On November 22, D+2, Company C, 1st Battalion, 6th Marines stepped off to continue the attack. With support from three light tanks and one medium tank named “China Gal,” the Leathernecks moved down a corridor as wide as a football field, bristling with pillboxes and bunkers.

Jones’s men moved quickly and by late morning had made contact with the 1st Battalion, 2nd Marines. “These infantrymen were terrific,” recalled Lieutenant Edward Bale, commanding China Gal. “I never saw such guts. We ranged across the whole end of the island and down the south side and they never flinched but took us straight to the targets.”

On Red 2, the 1st Battalion, 8th Marines, using satchel charges and Bangalore torpedoes, eliminated Japanese strongpoints. Other defenses were more difficult to neutralize. The 37mm guns of the light tanks were useless, but the heavier 75s managed much better.

By late in the day, a small enemy raiding party attempted to breach the Marine lines but was discovered. Excited to see their adversaries finally exposed, Marine riflemen wasted no time in killing every attacker.

Elsewhere, Crowe’s 2nd Battalion, 8th Marines and elements of the 3rd Battalion, 8th Marines were also locked in combat. Company F was engaged atop an immense steel, bombproof pillbox. The Leathernecks utilized every weapon they could muster, but still the determined enemy would not surrender. Suddenly a 60mm mortar shell ignited an ammunition dump. Without hesitation, a medium tank was able to close in and belched several 75mm rounds into the steel pillbox, putting it out of action.

An LVT-2 provides cover on Tarawa.
An LVT-2 provides cover on Tarawa.

Historian Michael B. Graham, in his book Mantle of Heroism, wrote: “The mammoth, sand-covered dome, so formidable for these past three days, was now isolated. The nearby supporting positions all had been knocked out. The trenches were nearly empty of live enemy riflemen; the bunkers were torn from their foundations by naval gunfire; the pillboxes were burned, blasted, cracked open, and buried by sand.”

With that, Major William Chamberlain, executive officer for 2nd Battalion, 8th Marines, led the charge. Right behind them were 1st Lt. Alexander “Sandy” Bonneyman and Sergeant Alfred E. “Pappy” Coleman of the 18th Marines, tossing fused charges. Other combat engineers poured diesel fuel down the ventilation shafts.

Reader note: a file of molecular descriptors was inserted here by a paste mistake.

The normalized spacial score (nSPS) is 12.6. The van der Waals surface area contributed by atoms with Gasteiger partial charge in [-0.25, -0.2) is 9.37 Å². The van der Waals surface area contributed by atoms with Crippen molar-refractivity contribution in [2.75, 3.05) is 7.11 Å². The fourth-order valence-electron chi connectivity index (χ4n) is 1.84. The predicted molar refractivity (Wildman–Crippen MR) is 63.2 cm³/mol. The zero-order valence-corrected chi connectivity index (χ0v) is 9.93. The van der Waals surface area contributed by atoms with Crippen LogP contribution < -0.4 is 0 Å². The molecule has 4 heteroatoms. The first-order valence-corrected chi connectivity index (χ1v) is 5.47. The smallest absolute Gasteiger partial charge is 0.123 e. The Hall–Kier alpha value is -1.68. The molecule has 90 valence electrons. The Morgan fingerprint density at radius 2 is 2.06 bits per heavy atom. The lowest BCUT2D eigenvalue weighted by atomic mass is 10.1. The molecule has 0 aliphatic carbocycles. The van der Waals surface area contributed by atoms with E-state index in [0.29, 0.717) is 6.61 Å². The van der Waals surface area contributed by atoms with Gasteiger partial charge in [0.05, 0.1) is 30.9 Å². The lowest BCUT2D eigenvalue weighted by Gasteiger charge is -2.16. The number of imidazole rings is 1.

Without warning, the occupants poured from the pillbox like a pack of angry hornets. As the enemy soldiers raced to the top of the position, Bonneyman began picking them off to give the engineers time to finish their task. As he was putting another clip into his M-1, he was cut down by enemy fire. Marines from companies F and G moved into the firefight and began killing the remainder of the enemy. Bonneyman would receive the Medal of Honor posthumously.

As night fell, the Marines tried to consolidate their lines and kept a constant vigil for the nocturnal raids of the Japanese. At about 1930 hours, an enemy probing action took place.

Suddenly the inky blackness was shattered by the all-too-familiar cry of “Banzai,” and 50 Japanese stormed the lines between companies A and B of the 1st Battalion, 6th Marines. The sky was bathed in an eerie light from the flares as the Leathernecks opened up on the charging enemy. Lieutenant Norman K. “Hard Tom” Thomas, commanding Company B, called the command post (CP) and radioed Major Jones for help. To his dismay, he was informed to hold at all costs or the “entire battalion would be lost.” There was no help for him.

Thomas’s Marines managed to beat back the attackers. However, the determined enemy hit their lines again several hours later. The fighting was intense. One Japanese soldier, well over six feet in height, sprinted toward Thomas. In the ensuing scuffle, the Marine officer finally wrestled the attacker to the ground, drew his .45-caliber pistol, and “finished him off.”